GSA Annual Meeting in Seattle, Washington, USA - 2017

Paper No. 1-1
Presentation Time: 8:00 AM


HOPKINS, Melanie J., Division of Paleontology, American Museum of Natural History, Central Park West at 79th Street, New York, NY 10024-5192 and LAMSDELL, James C., Department of Geology and Geography, West Virginia University, 98 Beechurst Avenue, Brooks Hall, Morgantown, WV 26506,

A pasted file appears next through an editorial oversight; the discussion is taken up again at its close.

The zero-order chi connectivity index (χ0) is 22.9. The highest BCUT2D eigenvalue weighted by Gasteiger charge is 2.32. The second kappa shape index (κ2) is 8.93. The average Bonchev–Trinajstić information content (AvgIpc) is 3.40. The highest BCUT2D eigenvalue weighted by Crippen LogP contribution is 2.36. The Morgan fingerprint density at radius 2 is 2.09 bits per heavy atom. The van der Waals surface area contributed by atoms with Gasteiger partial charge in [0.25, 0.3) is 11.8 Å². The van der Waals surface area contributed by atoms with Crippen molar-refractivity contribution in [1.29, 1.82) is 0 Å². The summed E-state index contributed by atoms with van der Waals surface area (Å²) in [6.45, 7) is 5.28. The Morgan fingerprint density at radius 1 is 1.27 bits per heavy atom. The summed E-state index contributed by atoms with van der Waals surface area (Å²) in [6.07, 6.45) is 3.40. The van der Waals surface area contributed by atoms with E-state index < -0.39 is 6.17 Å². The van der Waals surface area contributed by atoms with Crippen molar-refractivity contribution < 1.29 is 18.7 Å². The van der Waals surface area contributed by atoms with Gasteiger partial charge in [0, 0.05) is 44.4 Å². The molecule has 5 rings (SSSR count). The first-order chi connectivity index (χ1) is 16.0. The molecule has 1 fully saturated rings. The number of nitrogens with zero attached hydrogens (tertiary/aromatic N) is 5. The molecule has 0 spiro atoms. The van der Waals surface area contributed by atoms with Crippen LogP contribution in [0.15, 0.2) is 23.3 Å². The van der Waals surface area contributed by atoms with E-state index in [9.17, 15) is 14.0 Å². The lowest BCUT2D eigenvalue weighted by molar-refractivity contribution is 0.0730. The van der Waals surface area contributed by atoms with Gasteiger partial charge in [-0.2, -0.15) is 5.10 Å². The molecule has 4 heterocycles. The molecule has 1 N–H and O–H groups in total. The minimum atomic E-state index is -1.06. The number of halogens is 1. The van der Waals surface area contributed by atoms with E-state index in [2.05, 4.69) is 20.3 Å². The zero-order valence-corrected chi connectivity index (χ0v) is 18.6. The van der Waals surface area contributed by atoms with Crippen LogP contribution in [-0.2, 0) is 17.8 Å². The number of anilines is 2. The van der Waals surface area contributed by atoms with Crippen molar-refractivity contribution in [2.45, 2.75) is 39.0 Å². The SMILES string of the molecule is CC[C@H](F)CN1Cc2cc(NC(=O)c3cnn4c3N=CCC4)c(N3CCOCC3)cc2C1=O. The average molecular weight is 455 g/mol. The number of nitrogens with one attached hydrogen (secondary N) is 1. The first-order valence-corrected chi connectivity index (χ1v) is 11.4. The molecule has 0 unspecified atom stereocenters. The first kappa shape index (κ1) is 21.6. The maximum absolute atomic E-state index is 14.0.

Trilobites were one of the many marine invertebrate clades to suffer from the end-Ordovician mass extinction. Taxonomic diversity decreased across all families, with some families going extinct entirely. There is some evidence that the extinction may have been selective for environmental distribution and/or life history strategy. Variance in the shape of the cranidium remained high across the clade as a whole, but changes in other aspects of morphology remain unstudied, as does any association between ecology-related extinction selectivity and morphology. We further explore the effect of this extinction on trilobite evolutionary history by focusing on the speciose (394 species in 52 genera) trilobite family, the Lichidae. Our analysis is currently based on 178 characters coded for 51 different species representing almost all lichid genera, with a few genera represented by more than one species exemplar. Characters describe the cephalon (52%), hypostome (14%), thorax (4%) and pygidium (30%) and were coded using reductive coding. Apomorphic characters were included in order to include the broadest sampling of morphology possible. In order to quantify morphological disparity, the character matrix was transformed into a dissimilarity matrix using Gower’s coefficient and then subjected to a principal coordinates analysis. Preliminary data suggests that morphospace occupation was not affected by the end-Ordovician mass extinction. Instead much more substantial changes in disparity occurred during the late Silurian and early Devonian, in particular there was a greater decrease in range of morphology and greater shift in morphospace occupation during this time. These changes are coincident with the phylogenetic history of the clade: maximum parsimony and Bayesian inference both support a deep split between two subclades, with both subclades surviving the mass extinction but only one remaining diverse into the Devonian.